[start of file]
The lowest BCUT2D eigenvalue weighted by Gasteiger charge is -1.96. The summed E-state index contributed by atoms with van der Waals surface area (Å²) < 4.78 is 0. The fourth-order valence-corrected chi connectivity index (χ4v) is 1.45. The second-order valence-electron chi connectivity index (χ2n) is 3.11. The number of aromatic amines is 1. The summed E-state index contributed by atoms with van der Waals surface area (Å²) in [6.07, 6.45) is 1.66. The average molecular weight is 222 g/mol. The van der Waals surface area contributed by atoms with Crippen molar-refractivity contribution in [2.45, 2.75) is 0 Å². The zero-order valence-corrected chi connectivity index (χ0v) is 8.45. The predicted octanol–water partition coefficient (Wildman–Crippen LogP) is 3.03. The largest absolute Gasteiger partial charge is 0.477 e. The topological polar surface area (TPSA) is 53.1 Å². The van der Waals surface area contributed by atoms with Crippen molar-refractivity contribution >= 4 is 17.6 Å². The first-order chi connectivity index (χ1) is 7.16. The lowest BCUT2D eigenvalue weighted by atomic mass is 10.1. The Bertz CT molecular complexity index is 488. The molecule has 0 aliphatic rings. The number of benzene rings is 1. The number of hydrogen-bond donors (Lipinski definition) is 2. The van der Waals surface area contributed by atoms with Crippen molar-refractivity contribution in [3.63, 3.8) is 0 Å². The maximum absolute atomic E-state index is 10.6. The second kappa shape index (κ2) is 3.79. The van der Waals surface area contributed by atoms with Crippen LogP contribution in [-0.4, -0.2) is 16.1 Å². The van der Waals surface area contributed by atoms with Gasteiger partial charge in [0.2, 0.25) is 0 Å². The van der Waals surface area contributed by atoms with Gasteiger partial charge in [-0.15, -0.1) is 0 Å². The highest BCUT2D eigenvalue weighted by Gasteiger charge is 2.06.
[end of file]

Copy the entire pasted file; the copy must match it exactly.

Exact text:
The lowest BCUT2D eigenvalue weighted by Gasteiger charge is -1.96. The summed E-state index contributed by atoms with van der Waals surface area (Å²) < 4.78 is 0. The fourth-order valence-corrected chi connectivity index (χ4v) is 1.45. The second-order valence-electron chi connectivity index (χ2n) is 3.11. The number of aromatic amines is 1. The summed E-state index contributed by atoms with van der Waals surface area (Å²) in [6.07, 6.45) is 1.66. The average molecular weight is 222 g/mol. The van der Waals surface area contributed by atoms with Crippen molar-refractivity contribution in [2.45, 2.75) is 0 Å². The zero-order valence-corrected chi connectivity index (χ0v) is 8.45. The predicted octanol–water partition coefficient (Wildman–Crippen LogP) is 3.03. The largest absolute Gasteiger partial charge is 0.477 e. The topological polar surface area (TPSA) is 53.1 Å². The van der Waals surface area contributed by atoms with Crippen molar-refractivity contribution >= 4 is 17.6 Å². The first-order chi connectivity index (χ1) is 7.16. The lowest BCUT2D eigenvalue weighted by atomic mass is 10.1. The Bertz CT molecular complexity index is 488. The molecule has 0 aliphatic rings. The number of benzene rings is 1. The number of hydrogen-bond donors (Lipinski definition) is 2. The van der Waals surface area contributed by atoms with Crippen molar-refractivity contribution in [3.63, 3.8) is 0 Å². The maximum absolute atomic E-state index is 10.6. The second kappa shape index (κ2) is 3.79. The van der Waals surface area contributed by atoms with Crippen LogP contribution in [-0.4, -0.2) is 16.1 Å². The van der Waals surface area contributed by atoms with Gasteiger partial charge in [0.2, 0.25) is 0 Å². The van der Waals surface area contributed by atoms with Gasteiger partial charge in [-0.15, -0.1) is 0 Å². The highest BCUT2D eigenvalue weighted by Gasteiger charge is 2.06.